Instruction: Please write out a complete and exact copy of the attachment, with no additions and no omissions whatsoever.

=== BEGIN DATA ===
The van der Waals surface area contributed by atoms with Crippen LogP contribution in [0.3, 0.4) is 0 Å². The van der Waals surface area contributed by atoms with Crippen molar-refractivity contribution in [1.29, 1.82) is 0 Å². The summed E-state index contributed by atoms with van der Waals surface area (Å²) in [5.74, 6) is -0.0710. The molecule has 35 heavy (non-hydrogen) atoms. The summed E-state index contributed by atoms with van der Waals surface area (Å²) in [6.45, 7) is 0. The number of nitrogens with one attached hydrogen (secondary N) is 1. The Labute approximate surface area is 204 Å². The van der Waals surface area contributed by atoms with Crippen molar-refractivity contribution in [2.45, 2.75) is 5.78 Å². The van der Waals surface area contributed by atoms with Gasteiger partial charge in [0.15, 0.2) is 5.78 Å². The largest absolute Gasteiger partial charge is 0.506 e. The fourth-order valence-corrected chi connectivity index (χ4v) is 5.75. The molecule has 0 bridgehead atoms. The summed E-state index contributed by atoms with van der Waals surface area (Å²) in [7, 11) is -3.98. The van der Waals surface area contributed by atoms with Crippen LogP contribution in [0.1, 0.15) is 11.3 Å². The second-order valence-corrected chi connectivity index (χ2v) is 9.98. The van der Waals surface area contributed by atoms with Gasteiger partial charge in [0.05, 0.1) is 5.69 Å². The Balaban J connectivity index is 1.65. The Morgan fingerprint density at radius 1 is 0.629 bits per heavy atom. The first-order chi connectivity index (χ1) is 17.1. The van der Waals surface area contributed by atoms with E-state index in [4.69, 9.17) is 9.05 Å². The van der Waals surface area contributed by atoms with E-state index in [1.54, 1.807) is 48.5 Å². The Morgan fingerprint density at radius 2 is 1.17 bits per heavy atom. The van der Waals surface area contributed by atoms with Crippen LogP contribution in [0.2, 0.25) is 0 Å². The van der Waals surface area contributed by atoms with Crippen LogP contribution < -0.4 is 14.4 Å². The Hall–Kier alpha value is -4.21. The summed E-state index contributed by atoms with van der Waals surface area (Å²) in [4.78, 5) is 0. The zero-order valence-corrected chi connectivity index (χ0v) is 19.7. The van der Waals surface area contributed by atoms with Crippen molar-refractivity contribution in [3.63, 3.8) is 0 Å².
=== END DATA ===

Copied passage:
The van der Waals surface area contributed by atoms with Crippen LogP contribution in [0.3, 0.4) is 0 Å². The van der Waals surface area contributed by atoms with Crippen molar-refractivity contribution in [1.29, 1.82) is 0 Å². The summed E-state index contributed by atoms with van der Waals surface area (Å²) in [5.74, 6) is -0.0710. The molecule has 35 heavy (non-hydrogen) atoms. The summed E-state index contributed by atoms with van der Waals surface area (Å²) in [6.45, 7) is 0. The number of nitrogens with one attached hydrogen (secondary N) is 1. The Labute approximate surface area is 204 Å². The van der Waals surface area contributed by atoms with Crippen molar-refractivity contribution in [2.45, 2.75) is 5.78 Å². The van der Waals surface area contributed by atoms with Gasteiger partial charge in [0.15, 0.2) is 5.78 Å². The largest absolute Gasteiger partial charge is 0.506 e. The fourth-order valence-corrected chi connectivity index (χ4v) is 5.75. The molecule has 0 bridgehead atoms. The summed E-state index contributed by atoms with van der Waals surface area (Å²) in [7, 11) is -3.98. The van der Waals surface area contributed by atoms with Crippen LogP contribution in [0.1, 0.15) is 11.3 Å². The second-order valence-corrected chi connectivity index (χ2v) is 9.98. The van der Waals surface area contributed by atoms with Gasteiger partial charge in [0.05, 0.1) is 5.69 Å². The Balaban J connectivity index is 1.65. The Morgan fingerprint density at radius 1 is 0.629 bits per heavy atom. The first-order chi connectivity index (χ1) is 17.1. The van der Waals surface area contributed by atoms with E-state index in [4.69, 9.17) is 9.05 Å². The van der Waals surface area contributed by atoms with E-state index in [1.54, 1.807) is 48.5 Å². The Morgan fingerprint density at radius 2 is 1.17 bits per heavy atom. The van der Waals surface area contributed by atoms with Crippen LogP contribution in [0.2, 0.25) is 0 Å². The van der Waals surface area contributed by atoms with Crippen LogP contribution < -0.4 is 14.4 Å². The Hall–Kier alpha value is -4.21. The summed E-state index contributed by atoms with van der Waals surface area (Å²) in [4.78, 5) is 0. The zero-order valence-corrected chi connectivity index (χ0v) is 19.7. The van der Waals surface area contributed by atoms with Crippen molar-refractivity contribution in [3.63, 3.8) is 0 Å².